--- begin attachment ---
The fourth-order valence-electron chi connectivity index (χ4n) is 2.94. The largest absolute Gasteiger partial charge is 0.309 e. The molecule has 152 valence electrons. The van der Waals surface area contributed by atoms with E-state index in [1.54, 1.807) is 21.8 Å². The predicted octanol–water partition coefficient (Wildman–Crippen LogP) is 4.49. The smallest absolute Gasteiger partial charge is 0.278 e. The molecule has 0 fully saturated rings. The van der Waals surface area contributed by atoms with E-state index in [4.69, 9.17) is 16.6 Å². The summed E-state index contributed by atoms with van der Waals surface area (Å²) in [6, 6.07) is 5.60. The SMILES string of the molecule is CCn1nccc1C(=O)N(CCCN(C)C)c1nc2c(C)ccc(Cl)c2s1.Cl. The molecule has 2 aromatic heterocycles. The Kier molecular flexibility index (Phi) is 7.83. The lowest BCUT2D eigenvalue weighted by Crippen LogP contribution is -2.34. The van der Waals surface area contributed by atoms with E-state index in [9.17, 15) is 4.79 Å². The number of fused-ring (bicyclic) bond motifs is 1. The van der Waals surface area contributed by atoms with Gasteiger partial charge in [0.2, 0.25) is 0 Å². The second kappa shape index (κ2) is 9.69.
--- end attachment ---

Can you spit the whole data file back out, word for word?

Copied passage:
The fourth-order valence-electron chi connectivity index (χ4n) is 2.94. The largest absolute Gasteiger partial charge is 0.309 e. The molecule has 152 valence electrons. The van der Waals surface area contributed by atoms with E-state index in [1.54, 1.807) is 21.8 Å². The predicted octanol–water partition coefficient (Wildman–Crippen LogP) is 4.49. The smallest absolute Gasteiger partial charge is 0.278 e. The molecule has 0 fully saturated rings. The van der Waals surface area contributed by atoms with E-state index in [4.69, 9.17) is 16.6 Å². The summed E-state index contributed by atoms with van der Waals surface area (Å²) in [6, 6.07) is 5.60. The SMILES string of the molecule is CCn1nccc1C(=O)N(CCCN(C)C)c1nc2c(C)ccc(Cl)c2s1.Cl. The molecule has 2 aromatic heterocycles. The Kier molecular flexibility index (Phi) is 7.83. The lowest BCUT2D eigenvalue weighted by Crippen LogP contribution is -2.34. The van der Waals surface area contributed by atoms with E-state index in [9.17, 15) is 4.79 Å². The number of fused-ring (bicyclic) bond motifs is 1. The van der Waals surface area contributed by atoms with Gasteiger partial charge in [0.2, 0.25) is 0 Å². The second kappa shape index (κ2) is 9.69.